Following up on my post from last week, I discussed the use of electronics in the classroom with each of my two classes, today.
I told students that I used to ban electronic devices, and why I thought I needed to do so, but noted that I lifted that ban when I switched to problem-based learning: the internet can be a valuable resource for groups grappling with practical problems . . . though the trick is to know when and where to look.
I told them they should make sure to bring some kind of internet-capable device with them to class, so it’s available if they need it. I added that we would try out and reflect on various ways of using electronic devices for collaborative work, since some are likely to be more fruitful than others.
I went on to say that there might be particular activities and assignments for which I would ask them to put away their electronics, but that there would be a good pedagogical reason for it. For example, I might want them to see what they can make of a particular problem using only the resources of their own minds and bodies, and perhaps of a paper book. Continue reading
A few months ago, something that happened on my morning commute provided an example of moral perception I could use in class later that day: what it’s like to see the ethical texture of an entirely mundane situation.
I was walking along North Avenue on my way from the transit station to my office on campus. Alongside the stadium, I approach a driveway that leads to a parking garage.
There was a car on the other side of the avenue attempting to turn left into the drive, across two very busy lanes. I checked over my shoulder and saw a gap in the traffic that would allow the car to turn safely . . . at just about the moment I’d be walking across the drive. Continue reading
One of the last things I read online, yesterday evening, was a new column in The New York Times online, under the irresistible title, “Where Does Moral Courage Come From?”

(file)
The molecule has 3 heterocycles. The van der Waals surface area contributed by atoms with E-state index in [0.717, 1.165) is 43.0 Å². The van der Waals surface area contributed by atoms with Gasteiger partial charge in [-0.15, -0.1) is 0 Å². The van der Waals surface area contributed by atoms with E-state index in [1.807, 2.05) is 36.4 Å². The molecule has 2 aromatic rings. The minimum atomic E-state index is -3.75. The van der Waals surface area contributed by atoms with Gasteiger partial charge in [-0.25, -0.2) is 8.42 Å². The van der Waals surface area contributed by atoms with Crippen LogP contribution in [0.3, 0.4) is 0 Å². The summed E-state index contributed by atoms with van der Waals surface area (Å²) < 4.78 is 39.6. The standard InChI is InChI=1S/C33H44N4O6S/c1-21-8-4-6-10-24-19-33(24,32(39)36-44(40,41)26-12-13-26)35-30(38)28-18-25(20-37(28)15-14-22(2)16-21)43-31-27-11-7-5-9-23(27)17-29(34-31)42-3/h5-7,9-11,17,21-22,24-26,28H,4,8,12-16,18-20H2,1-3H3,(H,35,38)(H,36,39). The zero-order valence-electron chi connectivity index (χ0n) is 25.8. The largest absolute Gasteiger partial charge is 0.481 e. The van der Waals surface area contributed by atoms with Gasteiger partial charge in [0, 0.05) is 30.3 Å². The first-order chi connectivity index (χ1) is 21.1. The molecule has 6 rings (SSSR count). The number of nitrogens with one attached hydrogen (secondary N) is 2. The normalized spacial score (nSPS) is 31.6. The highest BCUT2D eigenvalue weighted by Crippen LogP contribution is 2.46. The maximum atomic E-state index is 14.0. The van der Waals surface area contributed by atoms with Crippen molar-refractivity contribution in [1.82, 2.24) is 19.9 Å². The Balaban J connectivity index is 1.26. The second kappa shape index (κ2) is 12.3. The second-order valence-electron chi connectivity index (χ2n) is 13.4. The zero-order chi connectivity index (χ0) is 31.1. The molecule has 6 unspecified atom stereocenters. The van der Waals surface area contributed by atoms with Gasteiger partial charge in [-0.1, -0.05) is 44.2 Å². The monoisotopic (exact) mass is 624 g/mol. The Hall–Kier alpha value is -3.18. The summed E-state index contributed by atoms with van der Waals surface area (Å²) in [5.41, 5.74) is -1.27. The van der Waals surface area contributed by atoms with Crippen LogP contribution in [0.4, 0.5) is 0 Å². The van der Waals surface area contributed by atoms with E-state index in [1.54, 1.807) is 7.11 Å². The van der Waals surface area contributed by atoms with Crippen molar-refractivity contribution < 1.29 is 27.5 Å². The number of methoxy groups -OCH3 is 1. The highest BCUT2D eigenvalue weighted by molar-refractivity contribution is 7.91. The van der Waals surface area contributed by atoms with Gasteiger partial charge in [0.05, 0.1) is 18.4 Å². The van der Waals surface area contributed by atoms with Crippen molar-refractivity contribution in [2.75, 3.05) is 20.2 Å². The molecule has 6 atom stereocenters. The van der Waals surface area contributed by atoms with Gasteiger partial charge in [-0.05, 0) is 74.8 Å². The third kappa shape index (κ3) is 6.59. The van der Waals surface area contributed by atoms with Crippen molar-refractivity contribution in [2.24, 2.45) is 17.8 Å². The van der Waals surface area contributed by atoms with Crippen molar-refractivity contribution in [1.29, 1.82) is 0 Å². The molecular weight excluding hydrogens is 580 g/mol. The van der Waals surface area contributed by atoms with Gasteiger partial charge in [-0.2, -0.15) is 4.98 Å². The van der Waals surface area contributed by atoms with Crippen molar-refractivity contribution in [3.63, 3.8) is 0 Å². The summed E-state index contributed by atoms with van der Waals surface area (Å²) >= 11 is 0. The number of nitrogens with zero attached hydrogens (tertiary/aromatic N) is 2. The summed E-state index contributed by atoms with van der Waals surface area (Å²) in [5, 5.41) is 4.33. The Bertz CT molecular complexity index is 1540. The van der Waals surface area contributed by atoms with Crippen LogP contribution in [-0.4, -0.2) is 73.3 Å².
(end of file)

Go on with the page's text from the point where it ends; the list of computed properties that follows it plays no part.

(The Times has been an unusually rich source for ethical inquiry and reflection, and not only because of the news reported in its pages.)
The author, David Bornstein, relates a number of moving stories of people standing up in the face of injustice, regardless of consequences to themselves.
In second paragraph, though, is a single sentence that, to me, seemed out of place. Continue reading
I’m just past the end of Fall term, refining my plans for Spring.
I have, for the past few years, been teaching ethics through an approach called problem-based learning (PBL): students work in groups to sort through complex, concrete problem situations, in response to which I ask them to develop and consider the ethical implications of several distinct options.
I am in the throes of revising the design of my courses, moving toward what I can’t help but call PBL 2.0.
One of the things that turned me away from more conventional ways of teaching was the realization that, although I’ve long recognized that I am not training students for careers in academic philosophy, my course materials, lectures, and written assignments still bore the vestiges of such a training program.
The first thing I had to do, then, was to throw out my old list of learning outcomes for the course, and to develop a new list focused on the development of particular cognitive skills related to moral imagination. Continue reading